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Researchers develop method to grow artificial limbs

Utilizing the limb of a deceased rat, new muscles and veins were grown before the limb was successfully implanted into a living rat.

By Stephen Feller
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A suspension of muscle progenitor cells is injected into the cell-free matrix of a decellularized rat limb, which provides shape and structure onto which regenerated tissue can grow. Photo by Bernhard Jank/Ott Laboratory, Massachusetts General Hospital Center for Regenerative Medicine
A suspension of muscle progenitor cells is injected into the cell-free matrix of a decellularized rat limb, which provides shape and structure onto which regenerated tissue can grow. Photo by Bernhard Jank/Ott Laboratory, Massachusetts General Hospital Center for Regenerative Medicine

BOSTON, June 2 (UPI) -- Utilizing a method that has been used to successfully regenerate organs, researchers have regrown rat forelimbs and shown evidence that the same method could be used for the limbs of primates.

Researchers at Massachusetts General Hospital used limbs from deceased rats, stripping cells from the vascular and nerve matrix, and regrew muscles, veins and arteries. Electrical stimulation of muscle fibers caused them to contract with 80 percent of the strength a newborn animal would have, and blood flowed through the limb successfully when it was transplanted to a live animal.

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"Limbs contain muscles, bone, cartilage, blood vessels, tendons, ligaments and nerves - each of which has to be rebuilt and requires a specific supporting structure called the matrix," Dr. Harald Ott of the MGH Department of Surgery and the Center for Regenerative Medicine, said in a press release. "We have shown that we can maintain the matrix of all of these tissues in their natural relationships to each other, that we can culture the entire construct over prolonged periods of time, and that we can repopulate the vascular system and musculature."

To turn the limb of a dead rat into one potentially transplantable into another living rat, the limb was put in a bioreactor and a detergent solution perfused through the vascular system to strip the limb of all cells. Once that process was complete, which took a week, researchers injected vascular cells into the main artery to begin regenerating arteries and veins while muscle progenitors were injected into matrix sheaths that define the position of each muscle.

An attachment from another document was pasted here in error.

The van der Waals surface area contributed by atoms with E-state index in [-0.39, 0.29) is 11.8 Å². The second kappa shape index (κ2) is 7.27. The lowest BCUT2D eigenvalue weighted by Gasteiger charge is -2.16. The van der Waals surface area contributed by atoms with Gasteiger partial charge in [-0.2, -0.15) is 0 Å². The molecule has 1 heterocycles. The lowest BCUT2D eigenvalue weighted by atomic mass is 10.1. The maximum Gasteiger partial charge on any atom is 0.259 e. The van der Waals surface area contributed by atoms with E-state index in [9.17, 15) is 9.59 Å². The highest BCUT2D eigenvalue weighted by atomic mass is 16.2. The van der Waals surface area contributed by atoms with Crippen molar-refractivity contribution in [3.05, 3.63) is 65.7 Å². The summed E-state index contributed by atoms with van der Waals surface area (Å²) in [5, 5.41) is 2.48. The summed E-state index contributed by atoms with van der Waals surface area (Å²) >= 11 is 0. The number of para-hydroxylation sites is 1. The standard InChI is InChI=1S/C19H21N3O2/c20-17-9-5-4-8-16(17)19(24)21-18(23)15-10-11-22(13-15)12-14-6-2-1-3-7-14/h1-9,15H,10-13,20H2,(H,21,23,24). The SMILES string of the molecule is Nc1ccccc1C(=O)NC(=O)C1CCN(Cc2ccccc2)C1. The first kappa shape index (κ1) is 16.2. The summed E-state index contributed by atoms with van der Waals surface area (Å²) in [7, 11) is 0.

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After five days in the culture, electrical stimulation was used to promote growth. Two weeks later, the limb was removed from the bioreactor and tested, using electrical stimulation, and found to contract with 80 percent of the strength of a newborn animal. Once transplanted into a live animal, the veins and arteries filled with blood that circulated through the animal's body.

While a baboon forearm also was stripped of its cells using the same process as the rat limb, Ott said the next step will be to do a successful graft of a bioengineered limb and, taking note of successful hand transplants, see that nerves can also be regrown for full function.

"In clinical limb transplantation, nerves do grow back into the graft, enabling both motion and sensation, and we have learned that this process is largely guided by the nerve matrix within the graft. We hope in future work to show that the same will apply to bioartificial grafts," Ott said.

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"Additional next steps will be replicating our success in muscle regeneration with human cells and expanding that to other tissue types, such as bone, cartilage and connective tissue."

The study is published in Biomaterials.

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